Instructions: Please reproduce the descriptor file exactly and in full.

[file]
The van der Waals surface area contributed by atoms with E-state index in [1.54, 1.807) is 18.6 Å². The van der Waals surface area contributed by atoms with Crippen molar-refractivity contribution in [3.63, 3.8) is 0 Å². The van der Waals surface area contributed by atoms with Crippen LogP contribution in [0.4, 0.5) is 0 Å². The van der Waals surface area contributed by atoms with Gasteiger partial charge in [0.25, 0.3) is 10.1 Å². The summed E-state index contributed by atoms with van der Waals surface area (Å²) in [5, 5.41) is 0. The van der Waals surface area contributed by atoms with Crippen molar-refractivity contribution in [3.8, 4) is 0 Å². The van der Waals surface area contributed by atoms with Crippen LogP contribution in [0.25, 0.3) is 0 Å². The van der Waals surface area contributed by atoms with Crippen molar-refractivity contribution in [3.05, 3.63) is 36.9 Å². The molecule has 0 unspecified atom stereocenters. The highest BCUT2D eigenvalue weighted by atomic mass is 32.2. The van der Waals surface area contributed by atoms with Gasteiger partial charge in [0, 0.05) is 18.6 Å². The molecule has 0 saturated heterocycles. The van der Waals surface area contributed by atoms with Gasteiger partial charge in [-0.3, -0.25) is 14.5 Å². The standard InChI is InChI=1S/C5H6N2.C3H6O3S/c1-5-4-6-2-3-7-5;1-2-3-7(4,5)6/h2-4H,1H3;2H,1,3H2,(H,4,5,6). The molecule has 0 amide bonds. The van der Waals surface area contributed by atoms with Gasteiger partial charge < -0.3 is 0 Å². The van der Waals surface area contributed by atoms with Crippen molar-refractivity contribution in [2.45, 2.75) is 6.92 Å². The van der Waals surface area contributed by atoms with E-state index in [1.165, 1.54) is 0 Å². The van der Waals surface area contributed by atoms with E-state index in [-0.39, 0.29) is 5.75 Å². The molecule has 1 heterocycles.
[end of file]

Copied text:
The van der Waals surface area contributed by atoms with E-state index in [1.54, 1.807) is 18.6 Å². The van der Waals surface area contributed by atoms with Crippen molar-refractivity contribution in [3.63, 3.8) is 0 Å². The van der Waals surface area contributed by atoms with Crippen LogP contribution in [0.4, 0.5) is 0 Å². The van der Waals surface area contributed by atoms with Gasteiger partial charge in [0.25, 0.3) is 10.1 Å². The summed E-state index contributed by atoms with van der Waals surface area (Å²) in [5, 5.41) is 0. The van der Waals surface area contributed by atoms with Crippen molar-refractivity contribution in [3.8, 4) is 0 Å². The van der Waals surface area contributed by atoms with Crippen LogP contribution in [0.25, 0.3) is 0 Å². The van der Waals surface area contributed by atoms with Crippen molar-refractivity contribution in [3.05, 3.63) is 36.9 Å². The molecule has 0 unspecified atom stereocenters. The highest BCUT2D eigenvalue weighted by atomic mass is 32.2. The van der Waals surface area contributed by atoms with Gasteiger partial charge in [0, 0.05) is 18.6 Å². The molecule has 0 saturated heterocycles. The van der Waals surface area contributed by atoms with Gasteiger partial charge in [-0.3, -0.25) is 14.5 Å². The standard InChI is InChI=1S/C5H6N2.C3H6O3S/c1-5-4-6-2-3-7-5;1-2-3-7(4,5)6/h2-4H,1H3;2H,1,3H2,(H,4,5,6). The molecule has 0 amide bonds. The van der Waals surface area contributed by atoms with Gasteiger partial charge < -0.3 is 0 Å². The van der Waals surface area contributed by atoms with Crippen molar-refractivity contribution in [2.45, 2.75) is 6.92 Å². The van der Waals surface area contributed by atoms with E-state index in [1.165, 1.54) is 0 Å². The van der Waals surface area contributed by atoms with E-state index in [-0.39, 0.29) is 5.75 Å². The molecule has 1 heterocycles.